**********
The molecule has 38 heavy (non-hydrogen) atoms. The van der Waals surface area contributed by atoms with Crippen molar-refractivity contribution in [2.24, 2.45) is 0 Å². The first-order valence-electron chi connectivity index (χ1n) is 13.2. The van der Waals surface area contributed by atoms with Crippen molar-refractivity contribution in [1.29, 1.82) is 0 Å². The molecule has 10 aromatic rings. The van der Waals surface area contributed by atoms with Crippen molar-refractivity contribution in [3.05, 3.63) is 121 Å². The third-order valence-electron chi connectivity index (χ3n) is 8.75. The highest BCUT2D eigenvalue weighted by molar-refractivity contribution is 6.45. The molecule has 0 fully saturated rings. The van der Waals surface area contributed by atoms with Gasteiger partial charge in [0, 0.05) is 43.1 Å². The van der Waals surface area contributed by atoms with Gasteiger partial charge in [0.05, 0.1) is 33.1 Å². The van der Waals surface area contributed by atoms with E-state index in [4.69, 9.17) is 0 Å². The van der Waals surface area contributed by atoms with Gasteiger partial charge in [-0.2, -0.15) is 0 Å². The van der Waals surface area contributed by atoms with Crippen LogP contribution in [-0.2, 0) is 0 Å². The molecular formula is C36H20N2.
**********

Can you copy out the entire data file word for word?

The molecule has 38 heavy (non-hydrogen) atoms. The van der Waals surface area contributed by atoms with Crippen molar-refractivity contribution in [2.24, 2.45) is 0 Å². The first-order valence-electron chi connectivity index (χ1n) is 13.2. The van der Waals surface area contributed by atoms with Crippen molar-refractivity contribution in [1.29, 1.82) is 0 Å². The molecule has 10 aromatic rings. The van der Waals surface area contributed by atoms with Crippen molar-refractivity contribution in [3.05, 3.63) is 121 Å². The third-order valence-electron chi connectivity index (χ3n) is 8.75. The highest BCUT2D eigenvalue weighted by molar-refractivity contribution is 6.45. The molecule has 0 fully saturated rings. The van der Waals surface area contributed by atoms with Gasteiger partial charge in [0, 0.05) is 43.1 Å². The van der Waals surface area contributed by atoms with Gasteiger partial charge in [0.05, 0.1) is 33.1 Å². The van der Waals surface area contributed by atoms with E-state index in [4.69, 9.17) is 0 Å². The van der Waals surface area contributed by atoms with Gasteiger partial charge in [-0.2, -0.15) is 0 Å². The van der Waals surface area contributed by atoms with Crippen LogP contribution in [-0.2, 0) is 0 Å². The molecular formula is C36H20N2.